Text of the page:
The last 10 years have exposed a very important reality for any global asset allocator - US Treasury Bonds are the ultimate safe haven investment. For decades we have heard stories about how gold, silver, real assets or other types of financial instruments would serve as the "safe haven" investment during times of crisis. Many of these stories were based on mythical ideas about the coming collapse of fiat money or the bankruptcy of the US government. There have also been endless discussions about the coming collapse of the T-Bond market due to a "bond bubble" or the end of QE. But every time the global economy encounters a hiccup, it is T-Bonds that investors demand.
Tadas Viskanta wrote a very good piece about how T-Bonds tend to perform well during times of market uncertainty, but I wanted to take a more operational approach because I think this can be explained in a very simple way. Importantly, running performance backtests doesn't help us much here because the global economy is dynamic and the current state of T-Bonds as a safe haven is something that is not guaranteed to persist simply because it has been true in the past. By understanding the modern monetary system and taking a more operational perspective we can better understand why T-Bonds are so unique within the global economy.
The primary reason that T-Bonds are the world's financial asset safe haven is a function of the US government's tremendous revenue stream. With the USA generating 22% of global output, the US government has the ability to tax more output than any other safe haven entity. In short, the US government has the largest high quality income stream in the global economy. Interestingly, the US government is the only entity in the world that issues a liability that is attached to such a large and reliable income stream. China, for instance, issues bonds, but we can't trust their economic data let alone the financial instruments they issue. Europe would be the US equivalent except for the fact that they don't issue a supra-national liability. Instead, each country within the EMU issues its own liabilities and the safety of those individual liabilities has come under serious question in the last few years.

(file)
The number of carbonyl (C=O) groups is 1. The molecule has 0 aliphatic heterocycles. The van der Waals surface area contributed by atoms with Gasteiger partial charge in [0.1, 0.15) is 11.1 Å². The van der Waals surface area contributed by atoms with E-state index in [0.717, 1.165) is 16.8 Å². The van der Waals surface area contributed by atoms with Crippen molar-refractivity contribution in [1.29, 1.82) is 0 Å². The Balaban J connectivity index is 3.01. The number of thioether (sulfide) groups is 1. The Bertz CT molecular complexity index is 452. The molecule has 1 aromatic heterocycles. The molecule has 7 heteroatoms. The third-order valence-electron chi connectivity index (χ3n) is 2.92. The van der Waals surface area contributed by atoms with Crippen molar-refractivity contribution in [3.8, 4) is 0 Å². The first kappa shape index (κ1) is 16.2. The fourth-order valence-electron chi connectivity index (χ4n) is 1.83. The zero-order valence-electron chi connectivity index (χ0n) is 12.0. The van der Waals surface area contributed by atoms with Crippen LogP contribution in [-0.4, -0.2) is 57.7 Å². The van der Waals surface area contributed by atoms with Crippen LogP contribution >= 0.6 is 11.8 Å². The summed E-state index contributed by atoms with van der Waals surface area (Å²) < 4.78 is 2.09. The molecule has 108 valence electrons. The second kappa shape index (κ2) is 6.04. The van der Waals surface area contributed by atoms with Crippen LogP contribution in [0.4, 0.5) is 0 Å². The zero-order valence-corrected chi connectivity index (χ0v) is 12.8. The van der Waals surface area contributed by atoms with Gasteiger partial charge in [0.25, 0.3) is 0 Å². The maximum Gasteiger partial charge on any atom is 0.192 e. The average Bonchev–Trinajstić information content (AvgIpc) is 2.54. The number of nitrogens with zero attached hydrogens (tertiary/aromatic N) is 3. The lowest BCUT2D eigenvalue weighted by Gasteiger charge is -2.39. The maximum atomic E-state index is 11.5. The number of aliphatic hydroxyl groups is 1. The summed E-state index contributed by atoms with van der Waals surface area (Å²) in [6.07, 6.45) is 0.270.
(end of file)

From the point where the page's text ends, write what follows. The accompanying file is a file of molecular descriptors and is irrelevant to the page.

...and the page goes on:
The main point is quite simple though. When people want to protect their financial assets they can't, in the aggregate, "get rid of them" so they necessarily deviate to the largest high quality income generating entity in the world. For the investor who properly weighs their risks between maintaining purchasing power and permanent loss risk the T-Bond becomes the obvious choice since it provides you with safety characteristics similar to cash, but protects you against inflation better than cash. But most importantly, it gives you access to the largest high quality income generating liability issuer in the global financial system. This could change going forward and very likely will at some point, but for now, this remains an operational reality resulting from the USA's unique position as the highest quality output producer with a federal government that can generate income from that underlying output.